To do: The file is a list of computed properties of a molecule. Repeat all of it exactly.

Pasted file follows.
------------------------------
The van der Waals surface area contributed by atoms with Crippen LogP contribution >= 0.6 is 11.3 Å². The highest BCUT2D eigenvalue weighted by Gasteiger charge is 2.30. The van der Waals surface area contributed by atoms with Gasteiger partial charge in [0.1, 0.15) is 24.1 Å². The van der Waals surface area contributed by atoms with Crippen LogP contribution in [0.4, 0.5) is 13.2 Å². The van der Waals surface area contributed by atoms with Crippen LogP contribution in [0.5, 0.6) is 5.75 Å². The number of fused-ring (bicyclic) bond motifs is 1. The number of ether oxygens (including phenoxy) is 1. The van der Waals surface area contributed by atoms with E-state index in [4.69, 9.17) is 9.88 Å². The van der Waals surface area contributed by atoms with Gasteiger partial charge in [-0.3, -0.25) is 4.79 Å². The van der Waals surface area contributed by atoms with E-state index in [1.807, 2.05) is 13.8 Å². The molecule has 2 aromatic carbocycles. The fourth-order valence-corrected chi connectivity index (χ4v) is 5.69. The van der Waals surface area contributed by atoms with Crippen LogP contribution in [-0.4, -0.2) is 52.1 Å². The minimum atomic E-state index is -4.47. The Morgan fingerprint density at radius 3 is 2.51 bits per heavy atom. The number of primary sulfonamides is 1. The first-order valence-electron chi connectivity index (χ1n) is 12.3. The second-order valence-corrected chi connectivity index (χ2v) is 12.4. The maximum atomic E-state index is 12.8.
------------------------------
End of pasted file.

The van der Waals surface area contributed by atoms with Crippen LogP contribution >= 0.6 is 11.3 Å². The highest BCUT2D eigenvalue weighted by Gasteiger charge is 2.30. The van der Waals surface area contributed by atoms with Gasteiger partial charge in [0.1, 0.15) is 24.1 Å². The van der Waals surface area contributed by atoms with Crippen LogP contribution in [0.4, 0.5) is 13.2 Å². The van der Waals surface area contributed by atoms with Crippen LogP contribution in [0.5, 0.6) is 5.75 Å². The number of fused-ring (bicyclic) bond motifs is 1. The number of ether oxygens (including phenoxy) is 1. The van der Waals surface area contributed by atoms with E-state index in [4.69, 9.17) is 9.88 Å². The van der Waals surface area contributed by atoms with Gasteiger partial charge in [-0.3, -0.25) is 4.79 Å². The van der Waals surface area contributed by atoms with E-state index in [1.807, 2.05) is 13.8 Å². The molecule has 2 aromatic carbocycles. The fourth-order valence-corrected chi connectivity index (χ4v) is 5.69. The van der Waals surface area contributed by atoms with Crippen LogP contribution in [-0.4, -0.2) is 52.1 Å². The minimum atomic E-state index is -4.47. The Morgan fingerprint density at radius 3 is 2.51 bits per heavy atom. The number of primary sulfonamides is 1. The first-order valence-electron chi connectivity index (χ1n) is 12.3. The second-order valence-corrected chi connectivity index (χ2v) is 12.4. The maximum atomic E-state index is 12.8.